There have been similar questions on this site before, such as this one but none of them seems to be able to give a definite answer on this one.

According to both Oxford Learner's Dictionary and Cambridge Dictionary, when using in questions/negative setences, as in "Are there any people in the house?" or "There aren't any people in the house", we can only use plural or uncountable nouns. Below is the snapshot from the page of Cambridge Dictionary that explains it. Please note the yellow Warning box.

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However, consider this question on English Stack Exchange where the OP asked which one is correct between "any questions?" and "any question?" and the accepted answer says both are correct and that ""Any question" places a strict limit on the number of questions allowable to exactly one."

For example, both of the following questions are correct:

  • Is there any particular patient not responding to the prescribed medicine?

  • Are there any particular patients not responding to the prescribed medicine?

While the first one implies the asker expects exactly one patient, the second one implies he expects more than one patients.

So, who is correct between the dictionaries and the answer in the question?

  • If someone on the linked question claimed that asking singular "Any question?" places a strict limit on the number of questions allowable to exactly one, they're talking rubbish. That's not an idiomatically valid thing to say. The singular occurs in many other context, such as There is no question about it - "Any question?" is not a valid thing to say after, for example, delivering a talk. Jul 24, 2023 at 11:41
  • @FumbleFingers Thank you and I see. Can you provide a full answer to my question? Jul 24, 2023 at 11:43
  • I'm not clear what you're asking here. Your final pair of "particular patient[s]" is a bit weird - I find it hard to imagine any speaker deliberately phrasing in the singular in order to indicate that he expects there to be at most one - but it's grammatically possible, obviously. The singular "Any question?" is just a mistake. I don't know if you're asking about singular/plural question[s] or the use of the word any. (Where I've no idea what you mean by "weak" any anyway! :) Jul 24, 2023 at 11:56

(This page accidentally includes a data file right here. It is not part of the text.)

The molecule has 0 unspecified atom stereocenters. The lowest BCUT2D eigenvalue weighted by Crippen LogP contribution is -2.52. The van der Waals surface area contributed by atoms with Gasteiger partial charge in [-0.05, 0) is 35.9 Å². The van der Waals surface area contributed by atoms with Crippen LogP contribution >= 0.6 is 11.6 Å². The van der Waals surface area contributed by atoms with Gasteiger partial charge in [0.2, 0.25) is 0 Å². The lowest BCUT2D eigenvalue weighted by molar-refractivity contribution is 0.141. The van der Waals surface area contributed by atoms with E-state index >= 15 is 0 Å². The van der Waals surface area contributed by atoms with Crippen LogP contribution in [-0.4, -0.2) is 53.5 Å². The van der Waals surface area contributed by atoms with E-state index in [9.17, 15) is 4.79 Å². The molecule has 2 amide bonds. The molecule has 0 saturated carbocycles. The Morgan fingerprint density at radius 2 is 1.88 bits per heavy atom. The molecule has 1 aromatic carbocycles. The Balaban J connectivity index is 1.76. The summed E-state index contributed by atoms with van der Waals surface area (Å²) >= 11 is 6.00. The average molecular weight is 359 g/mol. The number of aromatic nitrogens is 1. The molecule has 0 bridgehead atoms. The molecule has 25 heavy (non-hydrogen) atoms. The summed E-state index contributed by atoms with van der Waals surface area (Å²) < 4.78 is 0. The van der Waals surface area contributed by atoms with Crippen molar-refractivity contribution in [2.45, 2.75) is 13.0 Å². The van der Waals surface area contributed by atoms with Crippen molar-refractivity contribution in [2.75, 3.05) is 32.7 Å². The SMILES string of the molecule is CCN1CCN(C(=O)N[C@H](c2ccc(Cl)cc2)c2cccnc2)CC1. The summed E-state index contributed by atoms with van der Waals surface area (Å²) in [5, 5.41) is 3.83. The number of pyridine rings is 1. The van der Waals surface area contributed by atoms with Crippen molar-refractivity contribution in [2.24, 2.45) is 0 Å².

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    btw - so far as I'm concerned, the first paragraph of the main answer on the linked ELU question is completely wrong. And the second paragraph doesn't really say much anyway, so I don't know why it's got so many upvotes. Ignore it. Jul 24, 2023 at 12:29
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    Could you endeavour to post text as text, rather than pictures. Pictures of text cannot be indexed by google or read by software for the sight-impaired. Jul 24, 2023 at 13:33

2 Answers 2


Very simply - believe the Oxford Learner's Dictionary if it disagrees with anything you read here.

But - the OLD does not actually contradict FraserOrr's answer in the other ELL question you cite.

"Thanks for coming to my talk. Any question?"

is incorrect use - this will sound wrong to nearly every fluent English speaker. As the OLD rule indicates, we must not use a single form for an indefinite quantity with a countable noun.

"Thanks for coming to my talk. Can there be any question that this work is important?

is not incorrect use, because it is not an indefinite quantity. There is only one question here, even though its existence is hypothetical. The rule you cite does not apply - notice the other asker simply asked if they should use "any question" or "any questions", without giving more information.

A good rule of thumb when using 'any' in the way OLD describes is simply to delete the word 'any' and see if the sentence still works.

So: "Is there potato in the pantry?" is incorrect, as "**Is there any potato in the pantry?" is also incorrect. And, "Are there potatoes in the pantry?" is good, just as "Are there any potatoes in the pantry?" is good.

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    I actually don't quite understand what the asker is asking in the question "Can there by any question that this work is important?". Can you explain to me? Jul 25, 2023 at 3:13